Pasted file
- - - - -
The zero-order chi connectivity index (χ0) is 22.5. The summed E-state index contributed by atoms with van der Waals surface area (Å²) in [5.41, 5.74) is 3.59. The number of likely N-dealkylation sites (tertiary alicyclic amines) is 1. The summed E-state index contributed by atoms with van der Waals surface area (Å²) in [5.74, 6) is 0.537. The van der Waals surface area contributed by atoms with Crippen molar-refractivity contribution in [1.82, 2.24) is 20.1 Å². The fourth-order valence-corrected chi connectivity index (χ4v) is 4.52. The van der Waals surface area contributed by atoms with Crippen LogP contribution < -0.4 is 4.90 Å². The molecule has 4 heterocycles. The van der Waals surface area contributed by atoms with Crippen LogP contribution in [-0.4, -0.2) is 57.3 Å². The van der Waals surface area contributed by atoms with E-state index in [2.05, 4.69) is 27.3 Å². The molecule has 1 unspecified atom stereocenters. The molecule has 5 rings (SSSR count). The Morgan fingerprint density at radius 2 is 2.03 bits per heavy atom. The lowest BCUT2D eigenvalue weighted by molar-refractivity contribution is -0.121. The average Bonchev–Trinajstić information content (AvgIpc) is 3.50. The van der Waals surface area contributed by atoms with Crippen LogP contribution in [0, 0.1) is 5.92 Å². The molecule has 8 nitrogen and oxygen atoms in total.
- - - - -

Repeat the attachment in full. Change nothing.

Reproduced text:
The zero-order chi connectivity index (χ0) is 22.5. The summed E-state index contributed by atoms with van der Waals surface area (Å²) in [5.41, 5.74) is 3.59. The number of likely N-dealkylation sites (tertiary alicyclic amines) is 1. The summed E-state index contributed by atoms with van der Waals surface area (Å²) in [5.74, 6) is 0.537. The van der Waals surface area contributed by atoms with Crippen molar-refractivity contribution in [1.82, 2.24) is 20.1 Å². The fourth-order valence-corrected chi connectivity index (χ4v) is 4.52. The van der Waals surface area contributed by atoms with Crippen LogP contribution < -0.4 is 4.90 Å². The molecule has 4 heterocycles. The van der Waals surface area contributed by atoms with Crippen LogP contribution in [-0.4, -0.2) is 57.3 Å². The van der Waals surface area contributed by atoms with E-state index in [2.05, 4.69) is 27.3 Å². The molecule has 1 unspecified atom stereocenters. The molecule has 5 rings (SSSR count). The Morgan fingerprint density at radius 2 is 2.03 bits per heavy atom. The lowest BCUT2D eigenvalue weighted by molar-refractivity contribution is -0.121. The average Bonchev–Trinajstić information content (AvgIpc) is 3.50. The van der Waals surface area contributed by atoms with Crippen LogP contribution in [0, 0.1) is 5.92 Å². The molecule has 8 nitrogen and oxygen atoms in total.